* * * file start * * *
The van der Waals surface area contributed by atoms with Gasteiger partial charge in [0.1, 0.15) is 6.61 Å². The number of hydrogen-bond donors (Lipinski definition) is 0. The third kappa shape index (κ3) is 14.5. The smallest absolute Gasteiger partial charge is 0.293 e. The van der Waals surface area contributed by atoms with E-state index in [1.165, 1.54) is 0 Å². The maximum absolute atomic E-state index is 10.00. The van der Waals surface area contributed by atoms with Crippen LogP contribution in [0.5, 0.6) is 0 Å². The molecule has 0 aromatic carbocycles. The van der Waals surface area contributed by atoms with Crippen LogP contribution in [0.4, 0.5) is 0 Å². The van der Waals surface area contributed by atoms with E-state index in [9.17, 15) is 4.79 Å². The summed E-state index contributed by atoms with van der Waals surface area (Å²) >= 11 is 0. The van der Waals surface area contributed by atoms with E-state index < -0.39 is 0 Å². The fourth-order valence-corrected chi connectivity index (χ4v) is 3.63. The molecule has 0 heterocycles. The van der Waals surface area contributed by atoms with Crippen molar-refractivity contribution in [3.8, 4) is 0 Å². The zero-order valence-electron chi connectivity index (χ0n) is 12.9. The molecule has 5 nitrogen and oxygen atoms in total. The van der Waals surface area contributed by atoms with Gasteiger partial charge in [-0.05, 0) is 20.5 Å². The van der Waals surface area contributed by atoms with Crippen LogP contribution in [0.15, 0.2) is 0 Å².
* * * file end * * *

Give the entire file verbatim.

The van der Waals surface area contributed by atoms with Gasteiger partial charge in [0.1, 0.15) is 6.61 Å². The number of hydrogen-bond donors (Lipinski definition) is 0. The third kappa shape index (κ3) is 14.5. The smallest absolute Gasteiger partial charge is 0.293 e. The van der Waals surface area contributed by atoms with E-state index in [1.165, 1.54) is 0 Å². The maximum absolute atomic E-state index is 10.00. The van der Waals surface area contributed by atoms with Crippen LogP contribution in [0.5, 0.6) is 0 Å². The molecule has 0 aromatic carbocycles. The van der Waals surface area contributed by atoms with Crippen LogP contribution in [0.4, 0.5) is 0 Å². The van der Waals surface area contributed by atoms with E-state index in [9.17, 15) is 4.79 Å². The summed E-state index contributed by atoms with van der Waals surface area (Å²) >= 11 is 0. The van der Waals surface area contributed by atoms with E-state index < -0.39 is 0 Å². The fourth-order valence-corrected chi connectivity index (χ4v) is 3.63. The molecule has 0 heterocycles. The van der Waals surface area contributed by atoms with Crippen molar-refractivity contribution in [3.8, 4) is 0 Å². The zero-order valence-electron chi connectivity index (χ0n) is 12.9. The molecule has 5 nitrogen and oxygen atoms in total. The van der Waals surface area contributed by atoms with Gasteiger partial charge in [-0.05, 0) is 20.5 Å². The van der Waals surface area contributed by atoms with Crippen LogP contribution in [0.15, 0.2) is 0 Å².